Stakeholders & funding agencies need to promote early & consistent connection & dialogue amongst researchers, engineers/technologists & data science communities at the inception of observing programs to ensure that objectives and requirements are met.

The ocean observing community must establish a stronger pipeline for innovators from engineering, computer science, data science, and material science.

Distributed and extensive ocean obs platforms/systems are required to increase community emphasis on turning prototype tools & individual sensors into integrated platforms & production systems using best practices in systems engineering & data management.

Workshop Report Publication

2018 Workshop on Platforms and Communication to be published soon.

Observing Technology Innovation: Satellites

This session will present the new satellite sensors being developed or proposed over the next decade, to enhance our global observations of ocean surface parameters, many aiming at finer scale ocean processes. The dynamical processes being observed are diverse and complementary (SST, SSS, SSH, winds and waves, ocean color, marine gravity), and their synergestic use will be discussed. Linking these satellite observations of smaller, rapid processes to the upper ocean vertical structure also requires a new reflection on the required in-situ sampling at these scales.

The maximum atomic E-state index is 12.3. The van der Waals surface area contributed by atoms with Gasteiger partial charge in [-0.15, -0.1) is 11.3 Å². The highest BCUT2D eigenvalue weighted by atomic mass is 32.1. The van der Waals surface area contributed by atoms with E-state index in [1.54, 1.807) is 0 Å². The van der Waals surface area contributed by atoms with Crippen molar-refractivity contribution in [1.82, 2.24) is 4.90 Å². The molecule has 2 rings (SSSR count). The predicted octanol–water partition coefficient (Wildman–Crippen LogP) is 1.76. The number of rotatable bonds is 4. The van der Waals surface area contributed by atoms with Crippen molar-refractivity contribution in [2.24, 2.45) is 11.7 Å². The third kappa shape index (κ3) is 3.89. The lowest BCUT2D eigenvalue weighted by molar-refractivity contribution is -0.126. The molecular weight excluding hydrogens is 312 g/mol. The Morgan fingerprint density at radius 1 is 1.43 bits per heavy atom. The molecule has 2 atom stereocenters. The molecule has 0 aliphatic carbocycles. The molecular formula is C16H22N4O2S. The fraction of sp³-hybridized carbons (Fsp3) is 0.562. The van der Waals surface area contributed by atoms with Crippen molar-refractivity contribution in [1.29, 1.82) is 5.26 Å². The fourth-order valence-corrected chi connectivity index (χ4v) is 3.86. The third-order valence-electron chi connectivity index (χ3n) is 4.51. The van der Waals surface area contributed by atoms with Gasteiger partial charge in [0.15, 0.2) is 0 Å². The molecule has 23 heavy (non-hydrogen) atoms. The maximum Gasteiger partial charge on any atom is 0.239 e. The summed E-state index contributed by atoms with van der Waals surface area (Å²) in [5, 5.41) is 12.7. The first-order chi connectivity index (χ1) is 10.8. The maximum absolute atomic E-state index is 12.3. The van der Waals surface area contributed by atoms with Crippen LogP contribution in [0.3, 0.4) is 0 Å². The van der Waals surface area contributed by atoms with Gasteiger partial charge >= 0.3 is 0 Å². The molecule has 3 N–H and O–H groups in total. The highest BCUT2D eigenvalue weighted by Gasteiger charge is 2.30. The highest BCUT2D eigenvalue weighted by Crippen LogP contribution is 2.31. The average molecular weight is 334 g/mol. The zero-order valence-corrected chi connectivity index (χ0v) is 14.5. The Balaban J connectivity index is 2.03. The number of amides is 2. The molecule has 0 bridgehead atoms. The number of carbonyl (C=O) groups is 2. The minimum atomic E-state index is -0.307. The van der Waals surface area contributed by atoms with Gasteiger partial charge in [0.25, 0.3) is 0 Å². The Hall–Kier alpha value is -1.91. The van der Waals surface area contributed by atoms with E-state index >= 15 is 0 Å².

Enhance high-resolution coverage in space and time of satellite observations extending into the polar regions, coastal and regional seas, and in the equatorial band, whilst maintaining long-term continuity in the satellite observing system.

Fly Missions to cover Gaps in observed ocean ECVs/EOVs where the technology exists: total surface currents, wave spectra, vertical plankton distribution, ….

Promote synergy and co-ordination between agencies for (1) multiple sensors, platforms and disciplines for an integrated virtual constellation to observe the ocean’s small rapid scales globally, and (2) for in-situ Calval infrastructure.

Expansion and Communication of Recommendations

Recommendations relayed to US and European agencies.

Open Source Software Revolution

The evolution of open source software coupled with modern computing platforms enables new scalable scientific approaches. This session will explore applications of open source software to science, discuss popular tools and best practices, identify potential barriers to this rapidly advancing form of collaboration, and generate ideas on how open source software can further benefit the scientific community.